It's just the thing
to do what with? To
open letters? No, it
is just the thing, an
object, dark, fierce
and beautiful in which
the surprise is that
the surprise, once
past, is always there:
which to enjoy is
not to consume.

Surprise, attention to the immediate world, and generous, nonconsumptive enjoyment glow in the high beams of Schuyler's language. Since manifesto never has struck the right note as a characterization of his unpushy if exacting methods, we can find his core poesis in the coreopsis of "Yellow Flowers": "Pie-wedge petals / deeply pinked and / the yellow of yellow oranges, / set in a single / layer, ray out. . . ." Schuyler's gifts were solar and vegetable despite the ominous storm clouds approaching.

It's inspiring to have a clearer sense of Schuyler's staunchness, his perseverance and humor, despite many harrowing breakdowns; wonderful to have a fuller record of his daily life and reading habits. From his last apartment in the Chelsea Hotel, he writes, newly flush, to Anne Dunn:

So I paid my rent, Dr. Weitzen and ordered shaving soap from London, though not in that order. The shaving soap came second. Now I'm going to order Andrew Young's A Prospect of Flowers, and Redcliffe Soloman's The History and Social Influence of the Potato, which Jane Grigson, in Country Life, says is the cat's meow. I think I also want her late husband's The New Flora, but do I want it 25 pounds worth? I'm not sure.

Allowing sun joy, drab days, doubt, misheard words, struggles to remember somethingóthe erotic processes of thinking, of livingóto flower in the flow of his writing are only some of the reasons Schuyler formed a unique bond with artist and writer Joe Brainard. In Joe, poet Ron Padgett's delightful, plangent memoir of his lifelong friendship with Brainard, the Schuyler-Brainard connection proves especially resonant for both men. Schuyler, who wrote one of the key early essays on Brainard's artwork, "flipped" when Brainard showed him the start of what would become his landmark book, I Remember, insisting he'd "better keep going." Schuyler:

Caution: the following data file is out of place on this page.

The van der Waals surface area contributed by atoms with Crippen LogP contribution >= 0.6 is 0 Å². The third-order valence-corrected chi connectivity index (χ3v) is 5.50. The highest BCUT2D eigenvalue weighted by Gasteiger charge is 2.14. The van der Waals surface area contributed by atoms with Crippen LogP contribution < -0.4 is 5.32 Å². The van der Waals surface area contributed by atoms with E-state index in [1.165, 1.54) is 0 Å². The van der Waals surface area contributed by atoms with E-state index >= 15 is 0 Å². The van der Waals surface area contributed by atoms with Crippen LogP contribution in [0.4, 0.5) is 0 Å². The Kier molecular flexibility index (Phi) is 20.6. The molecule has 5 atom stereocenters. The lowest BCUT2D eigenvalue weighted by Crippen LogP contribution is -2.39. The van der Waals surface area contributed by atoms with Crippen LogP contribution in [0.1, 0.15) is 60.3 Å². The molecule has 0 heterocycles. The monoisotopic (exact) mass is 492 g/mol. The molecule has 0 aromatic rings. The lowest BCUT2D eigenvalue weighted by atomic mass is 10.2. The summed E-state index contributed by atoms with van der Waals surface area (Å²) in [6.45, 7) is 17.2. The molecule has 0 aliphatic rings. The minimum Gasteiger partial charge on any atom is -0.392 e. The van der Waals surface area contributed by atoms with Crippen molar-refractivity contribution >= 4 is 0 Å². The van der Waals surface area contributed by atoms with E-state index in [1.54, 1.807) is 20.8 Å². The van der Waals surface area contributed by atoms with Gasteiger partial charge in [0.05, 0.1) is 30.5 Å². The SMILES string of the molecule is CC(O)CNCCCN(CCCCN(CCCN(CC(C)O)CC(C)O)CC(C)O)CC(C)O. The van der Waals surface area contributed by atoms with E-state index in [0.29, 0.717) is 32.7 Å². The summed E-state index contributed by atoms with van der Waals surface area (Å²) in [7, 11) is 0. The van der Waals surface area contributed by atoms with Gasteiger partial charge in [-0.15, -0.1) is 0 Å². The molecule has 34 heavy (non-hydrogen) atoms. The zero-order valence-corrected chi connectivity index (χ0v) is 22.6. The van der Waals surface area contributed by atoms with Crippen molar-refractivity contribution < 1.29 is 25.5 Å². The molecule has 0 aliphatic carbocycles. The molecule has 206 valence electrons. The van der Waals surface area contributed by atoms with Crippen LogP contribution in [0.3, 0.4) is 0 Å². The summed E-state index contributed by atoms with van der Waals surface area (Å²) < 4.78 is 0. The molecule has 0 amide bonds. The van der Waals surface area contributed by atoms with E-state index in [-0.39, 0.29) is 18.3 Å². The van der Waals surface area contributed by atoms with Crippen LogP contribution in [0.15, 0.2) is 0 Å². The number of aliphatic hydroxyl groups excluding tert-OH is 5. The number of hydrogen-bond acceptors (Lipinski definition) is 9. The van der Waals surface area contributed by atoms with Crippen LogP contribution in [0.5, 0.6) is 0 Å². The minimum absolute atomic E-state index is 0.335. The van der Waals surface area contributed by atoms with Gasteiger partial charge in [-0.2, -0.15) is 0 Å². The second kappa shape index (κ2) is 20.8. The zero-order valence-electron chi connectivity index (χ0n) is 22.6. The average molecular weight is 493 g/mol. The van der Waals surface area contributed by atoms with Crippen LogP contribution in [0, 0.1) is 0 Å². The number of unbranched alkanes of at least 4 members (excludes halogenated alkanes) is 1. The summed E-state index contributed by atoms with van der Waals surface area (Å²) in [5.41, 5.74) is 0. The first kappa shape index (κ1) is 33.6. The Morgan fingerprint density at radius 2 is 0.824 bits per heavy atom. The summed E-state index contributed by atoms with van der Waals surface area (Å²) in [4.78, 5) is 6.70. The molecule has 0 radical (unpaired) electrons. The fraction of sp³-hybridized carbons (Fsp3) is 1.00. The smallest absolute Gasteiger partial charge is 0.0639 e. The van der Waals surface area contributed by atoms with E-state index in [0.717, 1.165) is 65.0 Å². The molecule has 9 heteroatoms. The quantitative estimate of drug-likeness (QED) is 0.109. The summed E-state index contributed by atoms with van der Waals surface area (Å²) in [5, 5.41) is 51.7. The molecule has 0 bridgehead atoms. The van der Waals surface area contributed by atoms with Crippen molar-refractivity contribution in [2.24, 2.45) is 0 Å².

It's a swimming and cucumber sandwich later. It was coldóthe swim I mean; but so was the cucumber come to think of itóit's my current favoriteósalt, pepper & sweet butteróyummy-yums.

I'm gladóvery gladóyou finally got the proofs of I Remember [. . .] Hope you didn't cut much? It's wonderful to think that something which is so fresh is also so enduring.

Fresh but enduring: How little writing or art blooms with such immediacy, the now Schuyler and Brainard caringly, wittily wooed. The key was how unabashedly both of these men lookedówhether at art or a new rose, or the Fresca can or coffee cup near the typewriter or easel. Padgett details Brainard's life and artistic practice, never shunning his difficult periods. But he also quotes many sadly hard-to-find gems from his fellow Oklahoman:

It is not my purpose to bore you. It is my purpose toówell, I want to throw everything out of my head as much as possible, so I can simply write from/about what "is," at this very moment: Right Now!

The last Schuyler letter to Brainard appearing in Just the Thingó"June 25 90"óexemplifies that purpose. It ends:

I just turned on the "set" to see what's cooking, & it seems to be Paulette Goddard, or soon will be, when the Indians' pot comes to a boil. I'm not worriedóRandolph Scott is climbing up the waterfall in a 3-cornered ható&ólove Jimmy.

Bruce Hainley's collaboration with John Waters, ArtóA Sex Book, appeared last year from Thames & Hudson. He is based in Los Angeles.

 

 
     
     
 
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JUST THE THING: SELECTED LETTERS OF JAMES SCHUYLER EDITED BY WILLIAM CORBETT. NEW YORK: TURTLE POINT PRESS. 480 PAGES. $22. BUY NOW

JOE: A MEMOIR OF JOE BRAINARD BY RON PADGETT. MINNEAPOLIS: COFFEE HOUSE PRESS. 360 PAGES. $17. BUY NOW